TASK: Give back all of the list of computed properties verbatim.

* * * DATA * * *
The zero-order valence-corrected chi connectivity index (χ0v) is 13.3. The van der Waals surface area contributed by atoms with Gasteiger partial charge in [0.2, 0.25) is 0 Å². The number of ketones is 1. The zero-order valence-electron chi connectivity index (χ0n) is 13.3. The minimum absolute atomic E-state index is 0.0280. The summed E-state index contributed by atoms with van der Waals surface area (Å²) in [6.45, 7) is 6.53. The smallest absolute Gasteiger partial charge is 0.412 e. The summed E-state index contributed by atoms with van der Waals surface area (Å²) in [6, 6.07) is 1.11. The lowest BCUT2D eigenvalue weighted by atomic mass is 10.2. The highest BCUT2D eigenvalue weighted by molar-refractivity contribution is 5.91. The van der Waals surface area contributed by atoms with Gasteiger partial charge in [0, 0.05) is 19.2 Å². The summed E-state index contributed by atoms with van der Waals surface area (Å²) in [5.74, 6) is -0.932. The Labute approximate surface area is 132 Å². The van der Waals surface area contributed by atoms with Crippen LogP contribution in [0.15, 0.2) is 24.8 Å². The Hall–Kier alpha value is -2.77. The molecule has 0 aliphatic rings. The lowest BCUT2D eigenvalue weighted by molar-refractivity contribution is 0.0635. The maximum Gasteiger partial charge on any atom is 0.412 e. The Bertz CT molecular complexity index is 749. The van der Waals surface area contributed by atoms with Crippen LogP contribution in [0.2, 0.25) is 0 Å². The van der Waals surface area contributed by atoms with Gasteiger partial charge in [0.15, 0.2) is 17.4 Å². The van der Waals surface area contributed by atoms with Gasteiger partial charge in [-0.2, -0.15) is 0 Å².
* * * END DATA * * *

The zero-order valence-corrected chi connectivity index (χ0v) is 13.3. The van der Waals surface area contributed by atoms with Gasteiger partial charge in [0.2, 0.25) is 0 Å². The number of ketones is 1. The zero-order valence-electron chi connectivity index (χ0n) is 13.3. The minimum absolute atomic E-state index is 0.0280. The summed E-state index contributed by atoms with van der Waals surface area (Å²) in [6.45, 7) is 6.53. The smallest absolute Gasteiger partial charge is 0.412 e. The summed E-state index contributed by atoms with van der Waals surface area (Å²) in [6, 6.07) is 1.11. The lowest BCUT2D eigenvalue weighted by atomic mass is 10.2. The highest BCUT2D eigenvalue weighted by molar-refractivity contribution is 5.91. The van der Waals surface area contributed by atoms with Gasteiger partial charge in [0, 0.05) is 19.2 Å². The summed E-state index contributed by atoms with van der Waals surface area (Å²) in [5.74, 6) is -0.932. The Labute approximate surface area is 132 Å². The van der Waals surface area contributed by atoms with Crippen LogP contribution in [0.15, 0.2) is 24.8 Å². The Hall–Kier alpha value is -2.77. The molecule has 0 aliphatic rings. The lowest BCUT2D eigenvalue weighted by molar-refractivity contribution is 0.0635. The maximum Gasteiger partial charge on any atom is 0.412 e. The Bertz CT molecular complexity index is 749. The van der Waals surface area contributed by atoms with Crippen LogP contribution in [0.2, 0.25) is 0 Å². The van der Waals surface area contributed by atoms with Gasteiger partial charge in [0.15, 0.2) is 17.4 Å². The van der Waals surface area contributed by atoms with Gasteiger partial charge in [-0.2, -0.15) is 0 Å².